Behavioral Financial Bias

March 21, 2023

How to recognize and overcome bias in financial decision making.

Behavioral financial biases are a fascinating and complex topic that can have a significant impact on our financial decision-making. These biases are essentially psychological tendencies that influence the way we perceive and evaluate financial information, leading us to make decisions that may not be rational or optimal. By recognizing our biases, we are able to improve our decision-making ability with regard to our finances.

One of the most common behavioral biases is the anchoring bias. This occurs when we rely too heavily on the first piece of information we receive when deciding, even if that information is irrelevant or inaccurate. For example, if you see a stock's price at $100, you might anchor on that price and find it difficult to adjust your valuation even if new information suggests that the stock is now worth significantly more or less. This is a short cut in our decision-making process when we are unsure of value. We tend to “anchor” ourselves to the first known price. This is why sales are so effective, they anchor you to an original price and emphasize the discounted amount. People then tend to look at the discount as opposed to the intrinsic value of the item.

Another common bias is confirmation bias. This occurs when we actively seek out information that confirms our existing beliefs and ignore information that contradicts them. For example, if you strongly believe that a particular stock is undervalued, you might only seek out information that supports that belief, while ignoring any negative news or analysis. With a variety of different sources available through the internet it is easy to seek out opinions that reaffirm our own this is why it is important to find different opinions and evaluate your decision making on the merits.

Overconfidence bias is another common bias that can lead to poor financial decisions. This bias occurs when we overestimate our ability to predict the future or our own skill at investing. This can lead us to take on excessive risk or make overly aggressive investments. A certain amount of hubris is necessary in investment, so it is important to have conviction in your decision but at the same time evaluate the probabilities and effects of being incorrect.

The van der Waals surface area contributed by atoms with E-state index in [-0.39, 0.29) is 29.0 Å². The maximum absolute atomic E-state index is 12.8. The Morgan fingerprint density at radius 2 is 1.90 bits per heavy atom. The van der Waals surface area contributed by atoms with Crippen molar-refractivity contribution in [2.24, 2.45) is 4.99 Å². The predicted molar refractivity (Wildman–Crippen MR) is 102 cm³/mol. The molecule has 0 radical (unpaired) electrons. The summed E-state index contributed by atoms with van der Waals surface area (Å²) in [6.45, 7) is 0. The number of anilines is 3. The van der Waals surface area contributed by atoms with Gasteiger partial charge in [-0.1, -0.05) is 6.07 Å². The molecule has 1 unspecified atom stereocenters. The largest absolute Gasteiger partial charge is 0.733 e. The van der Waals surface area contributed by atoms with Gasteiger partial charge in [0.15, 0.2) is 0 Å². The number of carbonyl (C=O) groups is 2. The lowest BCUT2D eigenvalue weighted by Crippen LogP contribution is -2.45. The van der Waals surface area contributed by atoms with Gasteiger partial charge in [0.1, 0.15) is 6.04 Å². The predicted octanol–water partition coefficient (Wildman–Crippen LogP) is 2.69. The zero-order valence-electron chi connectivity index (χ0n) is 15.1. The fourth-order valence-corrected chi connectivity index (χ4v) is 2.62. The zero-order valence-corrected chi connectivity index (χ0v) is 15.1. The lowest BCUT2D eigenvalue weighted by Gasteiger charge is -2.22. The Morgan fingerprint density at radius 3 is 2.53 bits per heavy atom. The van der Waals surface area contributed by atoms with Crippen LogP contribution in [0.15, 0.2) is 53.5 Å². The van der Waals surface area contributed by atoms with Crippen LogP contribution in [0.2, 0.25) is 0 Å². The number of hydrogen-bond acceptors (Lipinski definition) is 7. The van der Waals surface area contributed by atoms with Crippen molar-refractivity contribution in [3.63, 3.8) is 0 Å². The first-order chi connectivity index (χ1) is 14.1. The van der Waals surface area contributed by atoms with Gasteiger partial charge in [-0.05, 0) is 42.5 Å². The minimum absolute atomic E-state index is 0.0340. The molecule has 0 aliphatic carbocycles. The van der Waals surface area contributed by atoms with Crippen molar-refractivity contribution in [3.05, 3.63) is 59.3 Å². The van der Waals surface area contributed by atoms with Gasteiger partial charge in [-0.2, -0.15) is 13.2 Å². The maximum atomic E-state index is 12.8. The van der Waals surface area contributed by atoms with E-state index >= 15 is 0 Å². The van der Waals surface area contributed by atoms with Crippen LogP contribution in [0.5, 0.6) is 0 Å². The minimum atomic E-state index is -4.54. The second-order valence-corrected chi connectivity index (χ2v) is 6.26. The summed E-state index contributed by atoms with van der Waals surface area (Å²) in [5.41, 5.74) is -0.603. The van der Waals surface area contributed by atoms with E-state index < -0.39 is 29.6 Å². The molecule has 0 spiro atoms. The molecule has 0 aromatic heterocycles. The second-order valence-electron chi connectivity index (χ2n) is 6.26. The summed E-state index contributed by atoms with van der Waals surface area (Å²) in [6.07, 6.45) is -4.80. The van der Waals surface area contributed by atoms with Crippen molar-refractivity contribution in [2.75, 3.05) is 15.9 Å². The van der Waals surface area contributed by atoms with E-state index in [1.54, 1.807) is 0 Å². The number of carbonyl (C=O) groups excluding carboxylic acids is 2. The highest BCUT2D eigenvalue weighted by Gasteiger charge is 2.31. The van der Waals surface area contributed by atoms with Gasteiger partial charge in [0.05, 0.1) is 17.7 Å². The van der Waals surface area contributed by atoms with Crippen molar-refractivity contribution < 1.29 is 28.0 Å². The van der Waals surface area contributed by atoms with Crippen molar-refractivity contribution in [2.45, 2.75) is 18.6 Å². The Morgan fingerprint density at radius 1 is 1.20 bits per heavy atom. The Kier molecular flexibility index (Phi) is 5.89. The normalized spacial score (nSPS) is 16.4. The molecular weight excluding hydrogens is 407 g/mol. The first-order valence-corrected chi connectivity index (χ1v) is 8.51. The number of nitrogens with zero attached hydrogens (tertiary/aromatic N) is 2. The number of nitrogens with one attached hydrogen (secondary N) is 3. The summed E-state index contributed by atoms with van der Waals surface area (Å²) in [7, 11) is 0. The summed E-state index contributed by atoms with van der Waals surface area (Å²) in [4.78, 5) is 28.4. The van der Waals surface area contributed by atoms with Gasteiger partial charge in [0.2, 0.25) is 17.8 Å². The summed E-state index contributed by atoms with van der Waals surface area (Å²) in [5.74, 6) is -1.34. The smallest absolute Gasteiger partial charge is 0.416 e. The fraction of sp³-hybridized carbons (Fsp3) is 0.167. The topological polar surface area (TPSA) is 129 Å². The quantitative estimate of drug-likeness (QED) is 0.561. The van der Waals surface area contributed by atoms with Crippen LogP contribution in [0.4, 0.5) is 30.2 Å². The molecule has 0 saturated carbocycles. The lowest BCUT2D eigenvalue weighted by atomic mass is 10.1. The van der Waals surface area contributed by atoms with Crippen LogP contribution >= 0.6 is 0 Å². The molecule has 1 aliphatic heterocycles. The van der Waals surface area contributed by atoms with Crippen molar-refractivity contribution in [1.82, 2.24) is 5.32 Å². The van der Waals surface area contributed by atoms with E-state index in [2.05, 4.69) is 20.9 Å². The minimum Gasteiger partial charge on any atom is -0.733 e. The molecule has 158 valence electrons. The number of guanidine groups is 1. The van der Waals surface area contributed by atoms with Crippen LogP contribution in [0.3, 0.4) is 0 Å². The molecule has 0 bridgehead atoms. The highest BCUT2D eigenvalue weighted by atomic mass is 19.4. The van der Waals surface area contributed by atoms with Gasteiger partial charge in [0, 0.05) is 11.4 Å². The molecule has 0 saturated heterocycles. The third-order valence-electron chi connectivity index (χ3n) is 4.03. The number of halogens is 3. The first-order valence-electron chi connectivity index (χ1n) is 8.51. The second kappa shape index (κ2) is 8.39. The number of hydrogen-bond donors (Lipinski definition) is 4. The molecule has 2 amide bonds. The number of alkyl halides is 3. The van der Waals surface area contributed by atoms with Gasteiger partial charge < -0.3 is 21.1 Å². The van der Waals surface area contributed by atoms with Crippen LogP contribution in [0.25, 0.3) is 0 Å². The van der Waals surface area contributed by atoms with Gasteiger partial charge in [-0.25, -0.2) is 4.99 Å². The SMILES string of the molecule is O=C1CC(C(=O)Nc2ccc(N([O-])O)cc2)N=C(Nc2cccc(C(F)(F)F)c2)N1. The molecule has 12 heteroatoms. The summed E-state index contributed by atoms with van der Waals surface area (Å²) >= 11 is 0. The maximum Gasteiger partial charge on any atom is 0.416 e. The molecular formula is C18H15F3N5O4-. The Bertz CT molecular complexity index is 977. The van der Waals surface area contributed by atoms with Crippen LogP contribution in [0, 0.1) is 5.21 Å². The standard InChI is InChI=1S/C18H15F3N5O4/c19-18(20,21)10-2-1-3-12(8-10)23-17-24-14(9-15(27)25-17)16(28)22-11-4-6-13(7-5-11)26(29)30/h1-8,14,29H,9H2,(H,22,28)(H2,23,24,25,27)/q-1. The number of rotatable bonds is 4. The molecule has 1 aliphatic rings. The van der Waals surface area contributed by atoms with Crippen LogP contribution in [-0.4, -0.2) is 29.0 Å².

Loss aversion is a bias that can cause us to be overly cautious with our investments. This bias occurs when we feel the pain of losses more acutely than the pleasure of gains, causing us to avoid taking risks that could lead to losses even if the potential gains are significant.

One of the most insidious biases is the sunk cost fallacy. This bias occurs when we continue to invest in a project or investment that is no longer viable simply because we have already invested significant time, money, or effort into it. This bias can lead us to continue investing in losing investments, even when it would be more rational to cut our losses and move on.

Behavioral biases can be challenging to overcome, but there are some strategies that can help. One approach is to seek out diverse perspectives and opinions to counteract our natural confirmation bias. It can also be helpful to take a step back and examine our emotions when making financial decisions. If we are feeling overly confident or fearful, it might be a sign that we are under the influence of a bias.

Another strategy is to use rules-based or systematic approaches to decision-making, which can help remove some of the emotional biases that can cloud our judgment. Finally, seeking the guidance of a financial advisor can help us identify and overcome these biases and make better financial decisions over the long term.

In conclusion, behavioral biases are a fascinating and complex topic that can have a significant impact on our financial decision-making. By understanding these biases and developing strategies to overcome them, we can make better decisions and pursue our financial goals.

The opinions expressed in this article are for general information only and are not intended to provide specific advice or recommendations for any individual. To determine which strategies or investments may be suitable for you, consult the appropriate qualified professional prior to making a decision.

About the Author:

Kevin W. Meyer is a Financial Advisor at John Bailey Financial.

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Investment advice offered through JOHN BAILEY FINANCIAL, a registered investment advisor and separate entity from LPL Financial